As a deception analyst, a number of people have asked me for my feedback on the Kavanaugh/Ford hearing.
I spent most of Thursday watching it. Nine hours of testimony is far too much to do a line by line deception analysis. The Cliff Notes are as follows:
KAVANAUGH was credible, in all areas of his testimony, EXCEPT when he spoke of his drinking. He was withholding or attempting to mislead when responding to questions about his usage and behavior while drinking. It was a definite change in baseline from the rest of his testimony.
His denials were characteristic of true denials. I listen to make sure the subject denies the specific act, not the conclusion, or not something that only sounds like a denial.
Dr. FORD was consistently inconsistent and not credible in much of her testimony. A number of her denials were not true denials. When asked many yes or no questions, she responded “never” or became unclear what was being asked. If you’ve read my previous analyses you’ll know that Never does not mean No. Only if asked “have you ever …” then if followed by no, never, would that be credible.
Another example of Dr. Ford’s inconsistent testimony was when she was asked if anyone had told her how to take a polygraph, she was evasive in her response. Then when asked if she knew she her exam would be taped, she responded that she didn’t know “because she was thinking about what she was going to say” – but at that point the exam/questioning had not yet begun.
Again, this is just a snapshot of the nine hours of testimony. After reviewing all the available information, it is my professional determination that Kavanaugh was credible when discussing the alleged assault; Ford was not credible with many of her responses.
Other Analyses Say Otherwise
I’ve had some share with me articles proclaiming the contrary to what I just said above. Those articles they cited were based on body language analysis. To detect deception, I use a method called Statement Analysis®. This method is sometimes referred to as content analysis or forensic statement analysis. It uses words instead of actions, and it is the most accurate and reliable way to determine if someone is lying. This proven method entails paying close attention to the actual words someone writes or speaks. Unlike body language, content analysis requires no interpretation, and you can determine credibility without the need to see the person making the statements.
In body language, what does it mean if someone has their arms crossed in front of them? Many would say, that they’re mad, or closed off, not open to information being received. Perhaps that is the case. But it could also mean they are cold, or trying to muffle hunger pangs, or that it is merely a comfortable place to put their arms. Do you see how body language analyses are not reliable? There are too many possibilities for interpretation.
The #BelieveHer Movement
I’ve been told that as a woman I should believe other victims. I do support bonafide victims, of any gender. Unquestionably. But I do not merely believe someone based on gender or because they said so. My decades of training, working in facts, won’t allow that.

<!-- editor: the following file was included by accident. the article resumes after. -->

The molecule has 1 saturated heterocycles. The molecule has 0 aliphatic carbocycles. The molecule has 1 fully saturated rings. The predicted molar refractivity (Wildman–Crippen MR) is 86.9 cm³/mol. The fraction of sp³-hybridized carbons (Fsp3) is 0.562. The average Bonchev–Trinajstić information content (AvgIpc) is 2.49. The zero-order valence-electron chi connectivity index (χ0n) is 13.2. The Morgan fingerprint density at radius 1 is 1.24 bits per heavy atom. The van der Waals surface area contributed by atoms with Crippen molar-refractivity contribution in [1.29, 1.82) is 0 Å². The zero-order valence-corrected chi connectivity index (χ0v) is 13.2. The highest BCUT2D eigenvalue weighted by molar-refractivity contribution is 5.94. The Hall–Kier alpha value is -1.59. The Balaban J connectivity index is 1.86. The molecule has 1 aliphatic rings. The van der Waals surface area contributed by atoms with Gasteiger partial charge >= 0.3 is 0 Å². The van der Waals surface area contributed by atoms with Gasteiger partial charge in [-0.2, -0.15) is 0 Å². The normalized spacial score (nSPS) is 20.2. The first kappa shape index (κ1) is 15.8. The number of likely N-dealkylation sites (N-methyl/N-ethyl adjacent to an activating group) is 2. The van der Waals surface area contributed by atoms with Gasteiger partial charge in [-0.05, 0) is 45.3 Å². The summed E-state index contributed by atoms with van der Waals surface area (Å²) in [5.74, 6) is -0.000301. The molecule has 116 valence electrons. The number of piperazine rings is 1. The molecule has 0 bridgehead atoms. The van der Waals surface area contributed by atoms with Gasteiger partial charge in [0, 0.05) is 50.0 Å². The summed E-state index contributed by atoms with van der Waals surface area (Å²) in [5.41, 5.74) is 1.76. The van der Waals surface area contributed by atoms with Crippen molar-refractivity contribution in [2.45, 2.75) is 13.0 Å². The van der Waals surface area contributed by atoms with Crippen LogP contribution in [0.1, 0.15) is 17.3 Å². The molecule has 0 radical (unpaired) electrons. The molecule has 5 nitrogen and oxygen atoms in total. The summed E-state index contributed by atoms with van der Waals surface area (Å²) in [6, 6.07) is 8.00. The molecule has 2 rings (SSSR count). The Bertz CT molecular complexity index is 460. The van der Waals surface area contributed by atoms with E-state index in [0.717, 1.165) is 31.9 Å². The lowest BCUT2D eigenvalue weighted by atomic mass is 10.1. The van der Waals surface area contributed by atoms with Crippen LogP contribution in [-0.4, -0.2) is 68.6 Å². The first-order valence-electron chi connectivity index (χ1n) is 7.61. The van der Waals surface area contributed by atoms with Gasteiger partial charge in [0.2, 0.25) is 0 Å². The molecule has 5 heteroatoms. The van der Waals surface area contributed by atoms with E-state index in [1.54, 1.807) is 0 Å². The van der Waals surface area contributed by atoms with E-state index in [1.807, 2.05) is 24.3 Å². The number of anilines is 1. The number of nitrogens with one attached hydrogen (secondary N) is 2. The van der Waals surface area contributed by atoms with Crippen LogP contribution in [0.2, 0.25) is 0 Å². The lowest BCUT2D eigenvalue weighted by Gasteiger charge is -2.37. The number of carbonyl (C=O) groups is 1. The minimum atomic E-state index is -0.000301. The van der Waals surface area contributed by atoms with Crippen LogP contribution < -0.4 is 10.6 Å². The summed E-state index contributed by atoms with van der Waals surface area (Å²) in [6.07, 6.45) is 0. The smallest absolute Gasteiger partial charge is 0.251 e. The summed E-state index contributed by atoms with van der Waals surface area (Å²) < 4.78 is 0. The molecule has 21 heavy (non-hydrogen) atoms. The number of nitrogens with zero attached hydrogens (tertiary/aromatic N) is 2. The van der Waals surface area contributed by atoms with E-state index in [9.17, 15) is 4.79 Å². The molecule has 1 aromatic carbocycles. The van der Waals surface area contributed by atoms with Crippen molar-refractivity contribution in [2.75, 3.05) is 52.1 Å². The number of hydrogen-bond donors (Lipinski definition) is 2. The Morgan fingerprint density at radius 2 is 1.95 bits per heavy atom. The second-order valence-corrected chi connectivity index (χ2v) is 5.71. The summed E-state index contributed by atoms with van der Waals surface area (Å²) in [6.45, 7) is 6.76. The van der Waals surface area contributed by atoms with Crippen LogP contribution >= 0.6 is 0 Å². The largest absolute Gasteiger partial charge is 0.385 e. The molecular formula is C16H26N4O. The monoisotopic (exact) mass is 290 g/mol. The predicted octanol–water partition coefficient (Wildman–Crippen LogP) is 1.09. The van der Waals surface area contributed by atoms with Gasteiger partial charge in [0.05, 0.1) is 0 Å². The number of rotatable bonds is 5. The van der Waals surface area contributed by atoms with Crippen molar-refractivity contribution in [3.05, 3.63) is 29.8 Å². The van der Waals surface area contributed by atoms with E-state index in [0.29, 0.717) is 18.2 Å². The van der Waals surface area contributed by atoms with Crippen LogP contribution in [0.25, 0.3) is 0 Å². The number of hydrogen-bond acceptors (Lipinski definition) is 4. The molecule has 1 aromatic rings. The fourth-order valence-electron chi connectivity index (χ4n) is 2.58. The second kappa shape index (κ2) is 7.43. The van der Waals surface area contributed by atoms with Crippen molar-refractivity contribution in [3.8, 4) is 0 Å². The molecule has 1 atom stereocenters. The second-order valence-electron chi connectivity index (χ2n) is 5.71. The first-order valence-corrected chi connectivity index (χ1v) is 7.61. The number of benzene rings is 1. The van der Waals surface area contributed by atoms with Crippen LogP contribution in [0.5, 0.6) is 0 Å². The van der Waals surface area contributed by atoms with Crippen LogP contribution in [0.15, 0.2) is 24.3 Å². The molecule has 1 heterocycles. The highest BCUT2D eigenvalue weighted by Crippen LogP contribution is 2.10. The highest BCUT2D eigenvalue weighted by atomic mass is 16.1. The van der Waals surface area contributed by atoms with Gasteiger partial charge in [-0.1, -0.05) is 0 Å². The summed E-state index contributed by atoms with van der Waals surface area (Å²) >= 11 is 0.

If Only Wanting It To Be True Were Enough
Here’s the thing about lying – if only wanting someone to be telling the truth were enough to make it so. You may believe someone is telling the truth, but what does the evidence say?
Here’s the thing about lie detecting – studies have shown that the untrained person can only tell if someone is lying about half of the time (47-53%).
Most people who think they are good lie detectors, really aren’t. They may be able to tell when a loved one isn’t being truthful, but that’s often because they have a good baseline of those closest to them.
However, sometimes it’s those closest to them who are harder to tell if they’re lying because they want them to be telling the truth. Enter collusion – the act of willingly, or sometimes subconsciously, refusing to believe the truth that is right in front of them. If they were to confront the lie, instead of going along with it, they’d be forced to admit something to themselves and possibly take action they don’t want to.
Women For Women, Democrats For Democrats
With regard to the Kavanaugh/Ford great divide, it doesn’t take a professional to see that opinions about Ford’s claims and Kavanaugh’s suitability are greatly divided based on gender and what side of the political aisle they sit. However, it is important to note that those conclusions are based largely on belief and opinion.
It’s evident there are a couple of agendas and biases at work formulating these opinions – such as who will occupy the open SCOTUS seat, and what they speculate that will mean for the future politically. I’ve also heard from women who were personally victims of sexual assault. While that is unequivocally unacceptable and a heinous act, it’s some of these very victims who have automatically sided with Dr. Ford, merely because of the lens through which they see her claims.
I understand this is a subject most are very passionate about in their beliefs. I have, at times, been accused of having personal beliefs which have swayed my analyses, when in fact my personal opinion has actually differed from the professional outcomes.
With what I do, my personal experiences and beliefs, and what I may want to be true, don’t matter. I only analyze their actual words, without interpretation. It doesn’t even matter if I agree or disagree with the outcome, as it is my job to analyze, not interpret, regardless of my gender or where I may sit politically.
If you liked this article please Like, Share, and Post a Comment. As Managing Director of Concealed Statements I work with men and women who want to increase their deception awareness to avoid wasting time or money and avoid making poor decisions based on inaccurate information.